Laryssa Wirstiuk – My Last Memory of Snow

My Last Memory of Snow

I hesitated entering the bodega. The cashier had seen me cry before:
I’m sure of it. Would he remember me at the table with my twenty-four
ounce can of Yuengling? After that embarrassment I should’ve left you
in my car. The menu was sandwiches: hummus and vegetables on rye.
Sour Patch Kids. Steamed soy milk in coffee. I’m intentionally bleeping
out the important detail: three feet of snow on Third Street in Old City.
Normally I would have been defeated by the heavy white powder,
but we were procuring carbs, caffeine. At the AirBNB was a tub for two.
What’s more, I knew we’d be Pioneers! O Pioneers! in just a few months.
Extra pickles and hot sauce, please. My eye contact hungered for chips.
And, sir, is it possible I’m making a mistake? We plowed through drifts
with heavy boots and paper sacks. Voices bounced off new acoustics.
Few were out; locals were scraping cars a step ahead of the next squall.
I longed for less complicated circumstances: not so much of the always
life or death. Next winter a close friend would text me the following:
Your commitment crushed my hopes. I didn’t get it. You had plowed
the trail where there wasn’t any snow. He would send me postcards
with full color (some white, some grey) landscapes covered with more
than I’d endured. Despite who you are, I’ve landed. I can’t revoke a storm.

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Barbara Ann Meier – 3:11 AM

 

3:11 AM

It starts with a contraction,
a shudder, turns to a roll,
tightening to knots…
the earth twitches and shakes off its top layer.
Just as the cramp grips the calf.
I wait.
Watch the pictures rattle…Anticipate the next twitch.
Why do I bother to wish for sleep?
It won’t come. The cramp won’t stop.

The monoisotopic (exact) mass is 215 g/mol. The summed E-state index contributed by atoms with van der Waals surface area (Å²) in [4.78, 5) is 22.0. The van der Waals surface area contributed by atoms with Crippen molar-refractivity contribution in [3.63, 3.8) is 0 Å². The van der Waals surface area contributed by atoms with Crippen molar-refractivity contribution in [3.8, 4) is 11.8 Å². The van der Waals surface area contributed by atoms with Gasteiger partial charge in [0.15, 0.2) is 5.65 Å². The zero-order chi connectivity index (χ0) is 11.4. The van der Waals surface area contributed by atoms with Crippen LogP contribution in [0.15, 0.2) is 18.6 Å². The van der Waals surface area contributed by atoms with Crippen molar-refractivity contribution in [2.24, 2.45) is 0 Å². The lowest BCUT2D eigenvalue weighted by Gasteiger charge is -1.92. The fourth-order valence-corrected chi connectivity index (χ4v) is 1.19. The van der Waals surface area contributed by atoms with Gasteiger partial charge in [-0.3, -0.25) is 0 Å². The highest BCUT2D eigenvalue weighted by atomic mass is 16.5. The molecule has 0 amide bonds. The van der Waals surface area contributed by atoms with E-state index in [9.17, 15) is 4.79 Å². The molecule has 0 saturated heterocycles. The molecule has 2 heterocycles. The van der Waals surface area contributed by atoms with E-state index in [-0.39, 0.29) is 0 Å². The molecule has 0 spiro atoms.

The pain that starts mid-calf,
travels to the arch of the foot,
Reminiscent of a forward fold
and downward facing dog.
Just as the ache from head to child
planks my adult. Board- like stiff.

To tighten the muscle,
requires the stretch to rebound
and snap with tectonic plates.
Wait….
For the next spasm of muscle.
I grasp tight, but leaks in cracks,
seep,
ooze,
break loose.

I roll to floor,
hobble to gulp magnesium.
Turn up the heat, lay the leg flat,
and think of past actions.

I’d text you sorry but what good would that do?

Warrior 1 shifts to Warrior 2.
The end result is a stretch and a cramp
at 3:11 AM.

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JANELLE CORDERO – SHINING

Shining

The woman stands still
in her living room for
a long while without anyone

noticing. Something chimes
far away and another hour

passes. She’s not alone
but it feels that way

because no one has taken
an honest look at her
all day. She feels a sad,

desperate thing inside
and she wants to kill it.

Tears could come anytime
and she hates herself for that.
Every light in the house

is on and they’re shining
on the worst parts of her.

 

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EMILY STRAUSS – A GRAIN OF DUST LIKE A PROMISE

– a grain of dust like a promise

outside the barred windows
high up on the walls
light and life reigned
a dust mote blew free
in the sunshine
that couldn’t penetrate
the smoky interior

the cattle cars were cold
but somehow acceptable
at least they could smell
the abandoned stations
they passed always at night
in an unknown land

the train rattled on
doors kept locked
guards banging outside
a distant gunshot woke
the babies, whimpering

grains of dust from the straw
floated above them,
promises grew fainter
as the train pressed on
dust mixed with dry skin,
cotton threads, hair

there were no promises
as they arrived at the gates
the dust released when the guards
slid open the cattle chutes,
the families stumbled out
captives of the soot.

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Marianne Szlyk – In Winter Time

In Winter Time
After a photograph by Juan Tituana

All afternoon looks like dusk.
Weak, white sun blinks through
gauzy clouds and bare branches.
Branches twist, trying to grasp
the sun’s last light. Lamps
offer theirs far too soon.
Coming from overheated rooms,
the last pedestrians bundle up
and imagine themselves further north
where sunset begins in the morning.
They long for arctic cities
where darkness lasts all day.
They ignore uptown’s crowded streets
hung with green and silver tinsel
that dances in the wind,
shivering, knowing that Christmas is
over already.

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